On the Man in North Hollywood Who Was Tearing Off Women's Sheitels Around Yom Kippur
In November, a man was arrested in California for pulling off the sheitels (wigs) of Orthodox Jewish women. When I saw this news I was angry, just as much because of the way it was handled by the media and commentors as by the crime itself. After all, the crime is not unique. Jewish and Muslim women are regularly assaulted for covering their hair. My anger is with the fact that this kind of crime is rarely discussed as sexual assault and the conversation around these incidents is rarely contextualized within the frame of intersectionality.
The man in question reportedly ripped the sheitels off of at least three--though evidence seems to suggest that there may be more victims who did not report--different women in North Hollywood around Yom Kippur. The perpetrator was clearly knowledgeable about certain aspects of religious Judaism like holy days and practices of modesty, which only makes the crime more insidious.
Most people that I have interacted with do not see the difference between wigs and real hair, nor is it very common knowledge that some Jewish women cover their hair with wigs. This criminal knew, and must be practiced in, spotting Orthodox Jewish women. Likewise, it is important to remember that he committed the crimes around Yom Kippur--the holiest day of the Jewish calendar. Sure, many non-Jews know about Yom Kippur, but it is notable that the incidents occurred during such an important holiday, after all he didn’t commit the crime during Chanukah or Passover.
As it should be, the act was classified as a hate crime. However, I’d like to suggest that the crime should also be classified as sexual assault, because likely for the women who were the victims, that is exactly what this was. Often, married Jewish women cover their hair as a sign of modesty, as a married woman’s hair is considered a private, sensual part of her body reserved for her partner, as well as for other reasons. Although it is not clear from the reports if the women wanted to charge the crime as sexual assault, the physicality of the attack cannot be ignored. The criminal’s knowledge of the practice implies at least a subconscious understanding that forcibly removing these women’s sheitels and mocking them is a violation of their bodies, of their right to privacy, and of their physical safety.
Once again we are faced with a case of lack of consent. An example of men who do not understand that a woman’s boundaries are for her alone to define and of a dominant hegemonic culture imposing upon a minority. Unsurprisingly, many of the comments on the reports on social media demonstrated the complete lack of understanding of the severity of this crime.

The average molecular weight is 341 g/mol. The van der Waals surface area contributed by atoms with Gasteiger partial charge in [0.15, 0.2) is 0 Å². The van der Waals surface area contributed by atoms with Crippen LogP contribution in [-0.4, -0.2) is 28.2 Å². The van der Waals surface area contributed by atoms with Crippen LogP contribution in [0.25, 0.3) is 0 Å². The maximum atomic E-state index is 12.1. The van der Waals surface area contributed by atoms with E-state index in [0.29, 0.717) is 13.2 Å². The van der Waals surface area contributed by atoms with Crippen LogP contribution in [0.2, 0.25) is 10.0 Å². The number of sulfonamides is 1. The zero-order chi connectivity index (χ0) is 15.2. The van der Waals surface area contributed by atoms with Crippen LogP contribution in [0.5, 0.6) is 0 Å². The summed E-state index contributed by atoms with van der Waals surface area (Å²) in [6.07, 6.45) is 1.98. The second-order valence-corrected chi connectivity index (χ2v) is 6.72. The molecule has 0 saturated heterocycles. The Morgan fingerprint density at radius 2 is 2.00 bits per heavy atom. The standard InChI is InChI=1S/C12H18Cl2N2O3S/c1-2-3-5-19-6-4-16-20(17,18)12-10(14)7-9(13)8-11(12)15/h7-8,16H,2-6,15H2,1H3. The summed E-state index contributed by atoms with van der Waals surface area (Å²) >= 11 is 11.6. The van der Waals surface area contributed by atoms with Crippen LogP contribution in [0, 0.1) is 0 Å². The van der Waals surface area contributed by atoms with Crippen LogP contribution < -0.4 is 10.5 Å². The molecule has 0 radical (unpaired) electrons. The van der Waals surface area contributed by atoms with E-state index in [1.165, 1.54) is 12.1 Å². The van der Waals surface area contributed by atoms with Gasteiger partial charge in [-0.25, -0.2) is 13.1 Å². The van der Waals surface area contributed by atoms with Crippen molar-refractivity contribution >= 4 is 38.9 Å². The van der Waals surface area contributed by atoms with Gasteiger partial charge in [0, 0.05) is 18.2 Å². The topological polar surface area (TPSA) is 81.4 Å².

One commentor on the post by the New York Daily News, claimed authority on the subject of Orthodox Jewish women because they had seen the Netflix documentary, One of Us. According to this commentor, all religious Jewish women are forced to cover their hair, shave their heads, remain in abusive relationships, have many children, and then when they attempt to stand up for themselves or to leave the community their children are taken away from them and their lives are destroyed. While this is no doubt the case for some women in these positions, like Etty, it is by no means the truth that all religious Jewish women live. And while it is important to address the atrocities happening in our world, we should take care not to project these atrocities onto others. And regardless as to whether or not the victims of this crime felt they had a choice to cover their hair, the crime is not valid or justified. A man outside of their community violently tearing off their sheitel is not liberating them, nor enlightening them as to how oppressed they might be. If the public insists on discussing this crime within the context of patriarchal practices in Judaism, then a major point should be how he is taking out the actions of oppressive men on the women who are being oppressed. However, I doubt that his intentions were coming from a place of feminism.
It is important that we know about and understand crimes of this nature. In so many conversations I’ve been a part of about Jewish representation and anti-Antisemitism, some one says, “Jewish men are more visible than Jewish women because men wear kippot and/or tzitzit. Women who abide by tzniut (modest), more often blend in, their wigs are indistinguishable from real hair, and if they cover their hair with a scarf the hatred directed at them is often mistaken Islamophobia. For a Jewish woman to be recognized as such she must be wearing a Star of David.” As this crime suggests, this is simply not true. While there are cases of Jewish women being mistaken for Muslim in Islamophobic crimes, it is clear that there are women being targeted because of their Jewishness.
The reception of this crime is not only an intersectional issue because it targeted specifically religious Jewish women, but also because it speaks to the way that we process similar crimes committed against Muslim women, women of color, and yes, even men. We forget that hatred can be multi-dimensional and we take crimes at the criminals’ words, rather than the victims’. We only acknowledge crimes that we are frequently alerted to, which is why we must take note when things like this happen. Moving forward, I hope that we can try to better understand the nuances in people’s lives and recognize how complex the problems in our world really are.